Today I finished reading an excellent memoir.
Shoe Dog, the recently published book by Phil Knight — Founder and Executive Chairman of Nike —, is a fantastic read that demonstrates how challenging it is to build a massive, global business.
I lost count of how many times Nike was in a near-death situation during the book. How many times they were cash constrained due to working capital requirements. The global fights against factories, distributors, piracy, and even the US government. They are fighters.
Nike avoided their IPO as much as possible. I did not know that it took them 18 years to get there, but it was a necessary stepping stone for them to be around for the long term. Think of it as an old school version of a Unicorn graduation. Their IPO happened at the same $22/share price as Apple, and they went public in the same week. It might explain why Nike and Apple always had a friendly relationship.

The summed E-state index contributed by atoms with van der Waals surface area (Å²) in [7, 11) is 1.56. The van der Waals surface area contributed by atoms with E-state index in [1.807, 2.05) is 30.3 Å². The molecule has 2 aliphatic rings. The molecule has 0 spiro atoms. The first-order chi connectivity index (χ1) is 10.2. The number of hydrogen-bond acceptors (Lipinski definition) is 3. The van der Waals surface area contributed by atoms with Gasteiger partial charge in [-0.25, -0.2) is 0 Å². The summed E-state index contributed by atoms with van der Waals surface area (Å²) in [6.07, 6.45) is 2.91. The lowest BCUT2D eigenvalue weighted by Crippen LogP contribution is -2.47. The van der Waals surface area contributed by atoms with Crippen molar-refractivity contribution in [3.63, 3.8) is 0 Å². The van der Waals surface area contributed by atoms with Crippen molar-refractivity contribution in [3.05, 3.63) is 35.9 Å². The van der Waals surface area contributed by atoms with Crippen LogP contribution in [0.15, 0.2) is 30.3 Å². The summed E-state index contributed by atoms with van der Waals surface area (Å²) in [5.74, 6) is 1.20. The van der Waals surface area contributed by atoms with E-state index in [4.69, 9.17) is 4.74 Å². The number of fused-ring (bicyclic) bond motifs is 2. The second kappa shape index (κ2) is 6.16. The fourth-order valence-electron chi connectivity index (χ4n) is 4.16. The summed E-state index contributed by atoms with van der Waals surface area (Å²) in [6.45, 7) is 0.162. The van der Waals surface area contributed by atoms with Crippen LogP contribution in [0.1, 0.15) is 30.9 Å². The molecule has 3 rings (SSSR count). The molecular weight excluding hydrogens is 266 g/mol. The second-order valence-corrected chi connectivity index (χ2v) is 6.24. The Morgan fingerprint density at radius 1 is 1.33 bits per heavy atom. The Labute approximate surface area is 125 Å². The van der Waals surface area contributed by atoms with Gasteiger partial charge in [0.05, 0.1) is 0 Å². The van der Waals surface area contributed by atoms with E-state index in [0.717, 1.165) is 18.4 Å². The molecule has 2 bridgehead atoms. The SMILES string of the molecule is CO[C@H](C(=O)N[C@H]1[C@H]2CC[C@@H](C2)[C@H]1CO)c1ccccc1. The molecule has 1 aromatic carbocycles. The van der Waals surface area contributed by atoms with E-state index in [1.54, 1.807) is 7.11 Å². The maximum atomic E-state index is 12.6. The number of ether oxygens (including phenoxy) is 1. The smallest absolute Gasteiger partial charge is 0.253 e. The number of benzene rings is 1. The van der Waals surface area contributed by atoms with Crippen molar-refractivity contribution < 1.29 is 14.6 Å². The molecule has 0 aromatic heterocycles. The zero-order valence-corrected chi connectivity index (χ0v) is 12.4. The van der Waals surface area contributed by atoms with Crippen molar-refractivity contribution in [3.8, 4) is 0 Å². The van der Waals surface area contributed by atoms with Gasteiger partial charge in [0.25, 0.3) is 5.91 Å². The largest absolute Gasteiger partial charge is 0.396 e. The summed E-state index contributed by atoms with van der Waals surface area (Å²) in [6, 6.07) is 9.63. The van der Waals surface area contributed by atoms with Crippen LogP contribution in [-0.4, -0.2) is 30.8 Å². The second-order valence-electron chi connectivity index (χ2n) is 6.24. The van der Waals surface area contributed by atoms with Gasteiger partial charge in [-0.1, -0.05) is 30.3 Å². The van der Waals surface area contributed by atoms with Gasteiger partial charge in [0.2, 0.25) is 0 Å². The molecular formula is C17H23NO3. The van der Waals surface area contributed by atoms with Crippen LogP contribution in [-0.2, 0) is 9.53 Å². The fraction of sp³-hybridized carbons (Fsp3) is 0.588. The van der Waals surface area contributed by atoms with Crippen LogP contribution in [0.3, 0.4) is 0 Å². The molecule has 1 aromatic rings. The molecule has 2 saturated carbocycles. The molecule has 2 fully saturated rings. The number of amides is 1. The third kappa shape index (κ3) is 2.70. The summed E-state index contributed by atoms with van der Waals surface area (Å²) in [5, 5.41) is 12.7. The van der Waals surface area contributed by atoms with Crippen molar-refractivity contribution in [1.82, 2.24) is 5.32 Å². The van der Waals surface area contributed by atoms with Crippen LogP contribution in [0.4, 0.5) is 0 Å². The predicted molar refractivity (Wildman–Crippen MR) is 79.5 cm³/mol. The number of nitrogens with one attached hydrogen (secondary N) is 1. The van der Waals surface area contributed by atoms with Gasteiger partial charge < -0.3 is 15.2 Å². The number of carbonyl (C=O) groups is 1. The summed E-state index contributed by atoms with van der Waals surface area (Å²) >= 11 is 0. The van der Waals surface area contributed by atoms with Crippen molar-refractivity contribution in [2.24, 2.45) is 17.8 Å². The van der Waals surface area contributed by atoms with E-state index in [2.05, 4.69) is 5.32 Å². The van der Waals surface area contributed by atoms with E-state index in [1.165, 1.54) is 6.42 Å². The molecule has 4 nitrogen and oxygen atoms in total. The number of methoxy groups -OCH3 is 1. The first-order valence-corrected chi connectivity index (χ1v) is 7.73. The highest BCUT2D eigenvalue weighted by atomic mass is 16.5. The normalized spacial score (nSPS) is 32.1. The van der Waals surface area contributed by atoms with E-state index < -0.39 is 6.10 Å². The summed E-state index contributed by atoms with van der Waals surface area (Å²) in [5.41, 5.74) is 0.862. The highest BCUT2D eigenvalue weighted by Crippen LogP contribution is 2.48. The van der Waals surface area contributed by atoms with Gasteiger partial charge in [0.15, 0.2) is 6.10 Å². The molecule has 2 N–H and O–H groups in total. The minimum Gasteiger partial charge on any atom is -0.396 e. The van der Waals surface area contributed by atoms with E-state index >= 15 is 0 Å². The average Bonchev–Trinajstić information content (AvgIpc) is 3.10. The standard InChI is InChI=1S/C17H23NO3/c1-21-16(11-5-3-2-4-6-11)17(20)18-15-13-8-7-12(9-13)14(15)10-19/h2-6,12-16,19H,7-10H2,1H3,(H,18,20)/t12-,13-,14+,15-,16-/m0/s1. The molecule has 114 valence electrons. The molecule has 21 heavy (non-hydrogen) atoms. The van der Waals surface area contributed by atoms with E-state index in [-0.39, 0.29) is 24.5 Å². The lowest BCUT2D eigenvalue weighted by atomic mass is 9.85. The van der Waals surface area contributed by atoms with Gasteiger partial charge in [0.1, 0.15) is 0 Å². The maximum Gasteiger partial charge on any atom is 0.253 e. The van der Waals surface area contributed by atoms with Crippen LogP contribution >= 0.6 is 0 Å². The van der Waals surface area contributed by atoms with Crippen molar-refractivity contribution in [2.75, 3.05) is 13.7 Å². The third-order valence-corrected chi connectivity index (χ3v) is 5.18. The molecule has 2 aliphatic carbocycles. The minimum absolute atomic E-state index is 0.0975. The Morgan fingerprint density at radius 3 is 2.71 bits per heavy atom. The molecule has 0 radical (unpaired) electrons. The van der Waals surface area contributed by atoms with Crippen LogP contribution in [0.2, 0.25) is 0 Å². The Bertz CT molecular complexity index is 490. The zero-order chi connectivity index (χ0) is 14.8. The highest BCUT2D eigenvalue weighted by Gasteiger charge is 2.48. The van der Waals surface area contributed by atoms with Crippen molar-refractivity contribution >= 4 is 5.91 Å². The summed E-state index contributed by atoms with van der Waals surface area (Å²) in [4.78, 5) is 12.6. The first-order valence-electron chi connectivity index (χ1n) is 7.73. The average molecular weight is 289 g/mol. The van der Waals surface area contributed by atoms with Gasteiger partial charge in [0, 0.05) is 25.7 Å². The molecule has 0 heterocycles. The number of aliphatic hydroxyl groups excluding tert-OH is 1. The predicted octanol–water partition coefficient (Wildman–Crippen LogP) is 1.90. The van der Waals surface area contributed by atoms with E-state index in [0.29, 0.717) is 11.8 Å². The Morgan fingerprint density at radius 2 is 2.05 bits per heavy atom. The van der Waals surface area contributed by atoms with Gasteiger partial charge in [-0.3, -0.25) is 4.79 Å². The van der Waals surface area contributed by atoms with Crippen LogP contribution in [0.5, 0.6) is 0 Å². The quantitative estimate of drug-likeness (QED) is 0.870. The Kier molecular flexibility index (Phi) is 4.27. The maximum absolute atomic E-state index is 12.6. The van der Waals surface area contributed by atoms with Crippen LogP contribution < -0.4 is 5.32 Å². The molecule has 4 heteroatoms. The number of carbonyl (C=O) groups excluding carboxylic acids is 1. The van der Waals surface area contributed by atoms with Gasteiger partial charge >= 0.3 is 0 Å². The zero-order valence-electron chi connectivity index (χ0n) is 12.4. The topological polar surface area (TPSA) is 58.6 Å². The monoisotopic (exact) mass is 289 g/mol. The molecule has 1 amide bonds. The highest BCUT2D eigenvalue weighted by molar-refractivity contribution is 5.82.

Phil is honest with himself during the book. Mostly about the fact that he probably wasn't a heavenly father while building Nike. He talks about the difficulties of prematurely losing his son in a diving accident. I salute him for his openness on this complex topic. Sometimes these business memoirs expose little vulnerability, making them pasteurized tales of how one wins in life. Nobody needs lessons like that.
If you are a founder or investor, do yourself a favor and read this book. It will help you understand that when in doubt, you shall hustle more. It's all about "The Grit" and not running out of cash at the end of the day.
The average American has 12 paid content subscriptions. I was surprised that the average millennial pays even more subscriptions.
A dear friend of mine gifted me Paramahansa Yogananda's most famous book, the Autobiography of a Yogi. Then, I found his book called the Law of Success.